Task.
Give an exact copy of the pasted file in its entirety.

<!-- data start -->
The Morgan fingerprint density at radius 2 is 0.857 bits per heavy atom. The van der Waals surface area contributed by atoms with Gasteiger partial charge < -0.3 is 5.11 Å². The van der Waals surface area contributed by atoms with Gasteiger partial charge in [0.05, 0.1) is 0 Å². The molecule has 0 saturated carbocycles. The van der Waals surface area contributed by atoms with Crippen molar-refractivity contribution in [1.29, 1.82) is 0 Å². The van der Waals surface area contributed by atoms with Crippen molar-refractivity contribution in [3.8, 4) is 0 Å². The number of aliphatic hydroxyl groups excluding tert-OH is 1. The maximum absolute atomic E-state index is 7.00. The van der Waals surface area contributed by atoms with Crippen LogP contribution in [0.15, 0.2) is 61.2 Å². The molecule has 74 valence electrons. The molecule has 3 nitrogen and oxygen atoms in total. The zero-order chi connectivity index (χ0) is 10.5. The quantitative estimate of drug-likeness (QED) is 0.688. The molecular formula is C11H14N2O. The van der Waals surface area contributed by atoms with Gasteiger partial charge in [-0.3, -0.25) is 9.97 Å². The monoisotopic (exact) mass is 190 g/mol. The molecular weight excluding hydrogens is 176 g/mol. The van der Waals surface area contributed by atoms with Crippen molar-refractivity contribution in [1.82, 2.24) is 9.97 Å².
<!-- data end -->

The Morgan fingerprint density at radius 2 is 0.857 bits per heavy atom. The van der Waals surface area contributed by atoms with Gasteiger partial charge < -0.3 is 5.11 Å². The van der Waals surface area contributed by atoms with Gasteiger partial charge in [0.05, 0.1) is 0 Å². The molecule has 0 saturated carbocycles. The van der Waals surface area contributed by atoms with Crippen molar-refractivity contribution in [1.29, 1.82) is 0 Å². The van der Waals surface area contributed by atoms with Crippen molar-refractivity contribution in [3.8, 4) is 0 Å². The number of aliphatic hydroxyl groups excluding tert-OH is 1. The maximum absolute atomic E-state index is 7.00. The van der Waals surface area contributed by atoms with Crippen LogP contribution in [0.15, 0.2) is 61.2 Å². The molecule has 74 valence electrons. The molecule has 3 nitrogen and oxygen atoms in total. The zero-order chi connectivity index (χ0) is 10.5. The quantitative estimate of drug-likeness (QED) is 0.688. The molecular formula is C11H14N2O. The van der Waals surface area contributed by atoms with Gasteiger partial charge in [-0.3, -0.25) is 9.97 Å². The monoisotopic (exact) mass is 190 g/mol. The molecular weight excluding hydrogens is 176 g/mol. The van der Waals surface area contributed by atoms with Crippen molar-refractivity contribution in [1.82, 2.24) is 9.97 Å².